Health

Coronavirus update: As the number of cases skyrockets, how can you keep safe?

The first time the UK was hit with coronavirus, the demand for hospital beds and ventilators outstripped the supply. In order to prevent another national lockdown, and copious fatalities, what can you do to protect yourself and your loved ones?

Public Health England (PHE) reported that in one week (September 9th to 15th) there have been 18,660 positive coronavirus cases in the UK.

The height of the pandemic – April 20th to 26th – had 27,900 coronavirus cases.

In both instances, this data records positive test results thus it's not a true reflection of everybody who was infected at that time.

This is because some people may have not got tested, and other mays have been asymptomatic.

The lowest number of coronavirus cases (since the first wave) was reported in early July.

Since July 13th, more and more people have been testing positive for the virus.

A massive surge of coronavirus cases jumped from 7,974 at the end of August to 15,231 in the first week of September – and this trend is continuing.

The "R" rate (i.e. the rate of infection) is now believed to be between 1.1 and 1.4 – as declared by scientists working on behalf of the Government.

This reflects the truly alarming rise in infections in such a short period of time.

Cases have more than doubled since August, and we've only made it halfway through September.

PHE data showcases the areas with the biggest outbreaks of coronavirus since June 29th.

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The North West of England – Cheshire, Cumbria, Greater Manchester, Lancashire and Merseyside – have seen 19,869 positive cases since June 29th.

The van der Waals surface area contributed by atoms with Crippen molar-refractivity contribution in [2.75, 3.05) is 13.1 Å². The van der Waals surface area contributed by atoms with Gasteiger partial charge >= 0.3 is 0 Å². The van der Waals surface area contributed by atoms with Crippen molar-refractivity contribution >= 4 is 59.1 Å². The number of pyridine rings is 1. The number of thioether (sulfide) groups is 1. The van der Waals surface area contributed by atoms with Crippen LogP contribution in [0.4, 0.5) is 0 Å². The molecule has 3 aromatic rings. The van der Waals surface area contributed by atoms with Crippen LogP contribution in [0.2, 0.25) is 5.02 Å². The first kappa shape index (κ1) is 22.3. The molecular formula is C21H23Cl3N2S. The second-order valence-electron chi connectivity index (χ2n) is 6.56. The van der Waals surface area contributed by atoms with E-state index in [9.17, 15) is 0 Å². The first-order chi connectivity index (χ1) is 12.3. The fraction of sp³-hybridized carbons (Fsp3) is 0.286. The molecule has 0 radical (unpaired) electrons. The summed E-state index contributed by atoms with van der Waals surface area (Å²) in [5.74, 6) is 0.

This is followed by Yorkshire and the Humber (12,047 cases) and London (10,028).

There have been 41,732 fatalities in the UK since the beginning of this year.

If you want the best chances of looking after yourself and loved ones, here's what you need to do.


First, it's imperative if you have any symptoms of coronavirus – a new, continuous cough, fever, or loss or change to sense of taste or smell – to try to get tested.

While waiting for a test, in order to prevent the spread of the disease, you will be required to self-isolate at home.

Tell others, who you've been in close contact with in the past 48 hours since symptoms began, that you're feeling under the weather.

While awaiting test results, you must not leave your home (aside from getting a test).


If the results show up positive, you'll need to self-isolate for at least 10 days.

Anybody living with you, or in your support bubble who you've seen, will need to self-isolate for 14 days.

As the bug can be caught from touching contaminated objects and then touching your mouth, nose or eyes, the best form of protection is hand washing.

Washing your hands with soap and water for at least 20 seconds really can help prevent infection. Do it often.



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